“I couldn’t sleep. I thought I’d try out the pool. I hope you don’t mind.”

“Of course not. You’re welcome to anything here.” Including me.

Picking up a towel from the chair, she wrapped it around herself. Disappointment filled him at the loss of the view. Why, of all the women he’d known, did this one unassuming female fascinate him so?

Sara sat in the chair then picked up a cup with a tea-bag tag hanging over the edge and took a sip. Her small sound of pleasure filled the air.

“Do you mind if I join you?” For a second he feared she wouldn’t agree.

“Why not?”

It wasn’t the warmest reception he’d ever received but he would take it. Settling on the lounge next to her, he stretched out. It was nice. He didn’t take time in his life to just sit and be. Grant said nothing, knowing he’d already encroached on her time, but he couldn’t bring himself to go back inside. She shifted to get more comfortable and took another drink from her cup.

The croak of a frog and the buzz of a bug joined the other night sounds. They were too close to the city to see the stars as he would have liked.

“I’m sorry your father is putting you through all this. I know you have some harsh feelings toward him.”

“It may not have seemed that way last night but those have eased some since I’ve become responsible for Lily. Maybe it’s that they’re gone or that I have to think of someone other than myself. Or that I no longer have the time or energy to be mad.”

A few seconds went by before she said, “I admire you. It’s hard to change, especially from a direction you were going with such determination, only to reverse and go back the other way.”

He liked her thinking. “I’m not sure I’ve earned admiration.”

“You underestimate yourself. Look what you’re doing for Lily.”

Laughing self-consciously, he protested, “Don’t make me into a hero. I’m afraid I would disappoint you.”

“I don’t know about that. You have a tough road ahead of you.”

“I realize that. I’ll have to make major changes in my life. Do you think I shouldn’t fight for Lily?” He waited impatiently for her response. Why it mattered so much what she thought was a mystery to him.

“Oh, of course you should. I’m just saying it won’t be easy. Ask my father.”

“I’m sure it won’t but I’ll do what I have to do. Are you wondering why I think I should raise Lily?”

“No. It’s enough that you want her badly enough to fight for her. You’re more interested in her welfare than your feelings toward her parents. That’s what being a good parent is about.”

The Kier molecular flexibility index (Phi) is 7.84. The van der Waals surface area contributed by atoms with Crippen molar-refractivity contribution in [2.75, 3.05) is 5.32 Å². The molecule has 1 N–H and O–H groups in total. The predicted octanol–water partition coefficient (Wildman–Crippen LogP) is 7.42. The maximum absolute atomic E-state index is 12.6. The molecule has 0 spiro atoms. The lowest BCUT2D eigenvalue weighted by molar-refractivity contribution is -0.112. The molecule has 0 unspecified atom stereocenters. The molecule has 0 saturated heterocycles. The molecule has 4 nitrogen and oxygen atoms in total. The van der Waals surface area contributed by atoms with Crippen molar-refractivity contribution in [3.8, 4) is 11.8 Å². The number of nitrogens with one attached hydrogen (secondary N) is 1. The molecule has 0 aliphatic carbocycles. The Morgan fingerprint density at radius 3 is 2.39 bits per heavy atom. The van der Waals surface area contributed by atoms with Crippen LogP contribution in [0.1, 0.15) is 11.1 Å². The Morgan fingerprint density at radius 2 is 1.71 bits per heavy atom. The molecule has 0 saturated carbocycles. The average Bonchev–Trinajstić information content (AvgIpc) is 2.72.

“Thank you for that. You’re a tender-hearted woman, Sara Marcum.” He’d said it with a note of reverence. In his experience, there were few he could say that about.

* * *

Sara had liked being complimented by Grant. Yet something about him said his respect wasn’t given freely. She wasn’t sure she deserved it either. She’d given up Emily. But she had never been hers to keep. Emily belonged to her friends. She had from the beginning. What Sara could carry the blame for was letting herself care too much. Allowing herself to think of Emily as hers. That wasn’t going to happen with Lily. She couldn’t think of Grant as hers either.

Unclear what had brought him down to the pool, she was still glad to listen. Apparently he needed to talk. He was confiding in her about his concerns. With each day they seemed to get more wrapped up in each other’s lives.

Even if she desired that relationship all the time, she couldn’t have it. Couldn’t take the chance of hurting him and Lily when she left. She knew the agony of being left behind all too well. Once again she would know pain but it didn’t matter. The decision had been made. At least her father would have a roof over his head for her sorrow. Practical things were what she needed to concern herself with, not matters of the heart. She would get over that, eventually.

“Thank you for helping me. It’s mighty supportive of you,” Grant said.

She liked hearing his voice on the night air. “I’m not sure being supportive is my most useful trait. Sometimes it gets me into trouble. Like getting married for a house.” She grinned. “What do you consider your best trait?”

“I don’t know. I’m known for putting my mind to something and making it happen. Maybe that’s the reason that I’ve never understood why I couldn’t please my father.”

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